The staff cleaning New Zealand's quarantine hotels fall into a contractual grey area that leaves many earning the minimum wage, despite the risk involved in the work.
Unite Union national secretary John Crocker says that these contracts currently do not specify what cleaning staff at hotels ought to be paid.
"The government has proudly announced it is paying all contracted cleaners, security and caterers the living wage, but at this stage this does not include hotel staff," Crocker told the Herald.
"The hotel workers, who do clean, have fallen through the cracks."
Crocker explains that the reason security guards at MIQ facilities are already on a living wage is because they fall into the government contractor category.
"The MIQ Hotel workers are not contracted cleaners, they are hotel workers and some are housekeepers," Crocker says.
This ultimately means that many of the cleaners currently doing the high-risk work of cleaning the hotels are currently being paid a minimum wage of $18.90 an hour.
This despite the fact that the Government outlined a goal to pay all Government contractors the living wage, which is currently set at $22.10.
The existing contracts between the Government and MIQ facilities provide a set payment meant to cover all costs involved, including cleaning expenses. These contracts did not outline specifications on pay requirements for cleaning staff.
Crocker said that the contracts are set to be renewed in April, which would give the Government an opportunity to add a condition that hotel workers are paid at least a living wage from then.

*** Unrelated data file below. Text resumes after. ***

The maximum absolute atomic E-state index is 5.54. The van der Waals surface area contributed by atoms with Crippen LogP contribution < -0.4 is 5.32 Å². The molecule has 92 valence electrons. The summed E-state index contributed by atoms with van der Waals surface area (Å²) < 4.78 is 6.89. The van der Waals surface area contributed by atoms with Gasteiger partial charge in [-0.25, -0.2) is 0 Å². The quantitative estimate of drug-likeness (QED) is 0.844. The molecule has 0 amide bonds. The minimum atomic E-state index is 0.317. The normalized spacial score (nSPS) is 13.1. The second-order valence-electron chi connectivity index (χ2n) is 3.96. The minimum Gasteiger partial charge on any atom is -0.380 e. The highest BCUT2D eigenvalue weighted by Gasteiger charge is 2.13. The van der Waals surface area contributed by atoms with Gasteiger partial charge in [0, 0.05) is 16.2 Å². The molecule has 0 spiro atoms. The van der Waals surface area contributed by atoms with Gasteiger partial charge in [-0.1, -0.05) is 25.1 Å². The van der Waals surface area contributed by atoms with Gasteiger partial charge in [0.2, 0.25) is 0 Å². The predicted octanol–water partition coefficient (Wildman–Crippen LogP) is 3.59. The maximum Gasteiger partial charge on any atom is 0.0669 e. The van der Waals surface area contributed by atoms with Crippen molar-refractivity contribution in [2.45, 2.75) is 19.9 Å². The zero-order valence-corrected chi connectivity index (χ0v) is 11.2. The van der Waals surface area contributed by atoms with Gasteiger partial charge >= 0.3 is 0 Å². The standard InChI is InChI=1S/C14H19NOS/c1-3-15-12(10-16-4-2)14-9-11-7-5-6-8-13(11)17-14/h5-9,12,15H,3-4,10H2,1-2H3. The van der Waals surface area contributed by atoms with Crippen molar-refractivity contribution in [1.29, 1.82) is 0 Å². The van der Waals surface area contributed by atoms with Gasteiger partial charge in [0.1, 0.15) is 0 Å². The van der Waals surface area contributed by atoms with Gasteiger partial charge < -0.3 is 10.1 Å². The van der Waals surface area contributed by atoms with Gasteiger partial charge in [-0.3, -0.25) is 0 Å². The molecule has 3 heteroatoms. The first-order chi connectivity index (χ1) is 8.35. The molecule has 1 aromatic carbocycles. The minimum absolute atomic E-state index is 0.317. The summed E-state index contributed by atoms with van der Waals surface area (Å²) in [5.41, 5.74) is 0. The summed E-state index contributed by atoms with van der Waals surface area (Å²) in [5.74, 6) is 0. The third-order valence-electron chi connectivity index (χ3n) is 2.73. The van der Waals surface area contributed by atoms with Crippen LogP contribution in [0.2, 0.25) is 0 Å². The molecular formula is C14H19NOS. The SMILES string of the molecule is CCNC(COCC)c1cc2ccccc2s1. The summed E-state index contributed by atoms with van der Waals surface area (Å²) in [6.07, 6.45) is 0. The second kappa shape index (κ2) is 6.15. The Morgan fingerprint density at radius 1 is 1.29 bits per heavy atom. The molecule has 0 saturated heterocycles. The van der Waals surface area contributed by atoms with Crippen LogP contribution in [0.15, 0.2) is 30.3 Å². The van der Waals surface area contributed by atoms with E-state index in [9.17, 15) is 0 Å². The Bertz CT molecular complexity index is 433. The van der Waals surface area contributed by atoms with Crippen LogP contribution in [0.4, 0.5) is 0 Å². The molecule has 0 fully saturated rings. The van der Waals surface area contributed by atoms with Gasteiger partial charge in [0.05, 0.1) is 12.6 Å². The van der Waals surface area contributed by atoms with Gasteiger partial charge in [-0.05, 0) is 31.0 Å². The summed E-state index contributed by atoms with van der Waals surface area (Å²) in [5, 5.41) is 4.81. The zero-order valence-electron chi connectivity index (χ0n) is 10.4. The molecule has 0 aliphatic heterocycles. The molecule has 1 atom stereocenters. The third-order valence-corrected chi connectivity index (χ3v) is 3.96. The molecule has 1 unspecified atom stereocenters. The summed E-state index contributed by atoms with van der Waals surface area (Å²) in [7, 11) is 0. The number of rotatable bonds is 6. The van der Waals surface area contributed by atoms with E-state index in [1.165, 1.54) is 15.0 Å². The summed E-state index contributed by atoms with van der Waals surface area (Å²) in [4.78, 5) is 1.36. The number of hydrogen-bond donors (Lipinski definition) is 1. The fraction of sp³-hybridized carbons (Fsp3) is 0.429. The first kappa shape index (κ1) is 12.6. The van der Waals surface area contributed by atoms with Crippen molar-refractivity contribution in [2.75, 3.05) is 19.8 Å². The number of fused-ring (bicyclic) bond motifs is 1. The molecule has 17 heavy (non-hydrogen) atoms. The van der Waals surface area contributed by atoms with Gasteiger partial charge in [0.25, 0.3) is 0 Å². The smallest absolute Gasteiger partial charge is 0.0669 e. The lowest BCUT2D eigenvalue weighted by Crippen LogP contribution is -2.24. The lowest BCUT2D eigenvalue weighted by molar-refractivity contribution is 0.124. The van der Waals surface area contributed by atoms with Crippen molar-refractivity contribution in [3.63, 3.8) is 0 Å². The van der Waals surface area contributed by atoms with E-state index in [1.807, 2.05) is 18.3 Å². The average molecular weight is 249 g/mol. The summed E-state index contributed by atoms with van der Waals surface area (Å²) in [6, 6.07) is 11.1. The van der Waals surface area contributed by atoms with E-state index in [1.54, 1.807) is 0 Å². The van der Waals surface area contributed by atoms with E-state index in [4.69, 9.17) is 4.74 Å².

"If the Government came out and said that hotel workers will be paid a living wage from April then that would be fine, but that's not what we're hearing," says Crocker.
"They just keep saying that they are currently in negotiations."
Approached by the Herald for comment yesterday, a spokesperson from MIQ told the Herald the Government has regular discussions with employee and employer representative organisations about the living wage issue.
"At least two hotel providers have indicated to us that they either have or intend to pay their employees the living wage, as a result of these discussions with us," the spokesperson said.
Asked when all cleaners working at MIQ facilities can expect to be paid a living wage, the spokesperson declined to comment "as negotiations are ongoing".
Unite Union isn't the only employee organisation calling on the government to ensure cleaners taking on this work are paid a living wage.
E tū union organiser Mat Danaher told the Herald that his organisation views cleaning staff as health workers and the MIQ locations as health facilities and that they should be paid fairly for this dangerous work.
"We would like to see the living wage process sped up for MIQ workers," Danaher said.